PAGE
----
This week I created a digital story to increase engagement and build an audience on my digital storytelling blog. Since I just posted it today, I can’t offer any stats about how it actually worked out or if I gained more followers from it. On my end, I’m happy with it for several reasons.
The assignment was to create a video that was related to our blog topic. While I’m sure the majority of my classmates did all the shooting and gathering of the materials for their video, I went another route in order to provide myself an idea of what the average digital storytelling goes through when building their videos.
As I’ve mentioned previously, I’ve been involved with digital storytelling for several years. One of my jobs as a digital storytelling grant consultant was to shoot video, audio and still images on different topics and then assign them to class groups to create a digital story. This, coupled with the fact that I shoot video fairly frequently for my job, has given me a good chunk of experience in shooting good video. I also have experience with Final Cut Pro. If you’re not familiar, it’s the same software that was used to edit the movie “Eat, Pray, Love.” In short, it’s great software and I use it whenever I have a video project I’m working on.
But knowing how to shoot good video, having access to good equipment and using high-quality editing software is not the norm for a digital storyteller. So I decided to make my video under many of the same circumstances of those storytellers.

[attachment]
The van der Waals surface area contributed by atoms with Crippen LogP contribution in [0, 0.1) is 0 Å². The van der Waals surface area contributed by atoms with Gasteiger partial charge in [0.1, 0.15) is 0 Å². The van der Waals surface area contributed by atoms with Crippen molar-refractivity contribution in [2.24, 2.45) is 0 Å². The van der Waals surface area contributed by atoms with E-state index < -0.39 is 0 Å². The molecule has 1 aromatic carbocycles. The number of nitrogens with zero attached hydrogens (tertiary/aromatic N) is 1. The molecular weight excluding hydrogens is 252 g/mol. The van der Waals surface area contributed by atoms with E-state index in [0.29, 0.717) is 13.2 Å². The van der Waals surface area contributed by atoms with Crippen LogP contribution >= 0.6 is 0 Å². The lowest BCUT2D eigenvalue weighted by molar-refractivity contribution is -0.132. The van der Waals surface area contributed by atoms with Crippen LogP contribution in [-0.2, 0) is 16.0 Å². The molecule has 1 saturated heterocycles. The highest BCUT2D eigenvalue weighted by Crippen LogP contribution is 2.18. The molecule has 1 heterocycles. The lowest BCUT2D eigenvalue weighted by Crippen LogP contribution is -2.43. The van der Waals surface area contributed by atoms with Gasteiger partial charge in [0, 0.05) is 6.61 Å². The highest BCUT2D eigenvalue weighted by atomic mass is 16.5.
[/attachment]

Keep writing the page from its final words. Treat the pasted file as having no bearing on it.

First, I didn’t shoot any of my material. I borrowed material a friend took while on a trip to India. This was a positive because she didn’t have experience shooting video and wasn’t using a professional camera, meaning I had to find ways to use the best quality material and make it look better than it did originally.
Second, I didn’t use Final Cut Pro, even though it nearly killed me since that software can help you make anything look better. Instead, I used iMovie since it’s free and a lot of people use it. While I did like it much more than MovieMaker, it still lacked a lot of the abilities I was used to, which required me to improvise.
And lastly, I had to put myself in her shoes and think about what her story was. Since I didn’t take the trip, it wasn’t my story and I had to really focus as I storyboarded to consider what story she would want told.
This was good practice for me since it allowed me to explore how digital storytellers are creating content on a non-professional level. Even though it was a challenge, it also let me see why so many people are creating digital stories and gave me insight into why some digital stories with poor format still make an impact on an audience.
Make sure to take a look at the digital story I created on my friend’s trip to India.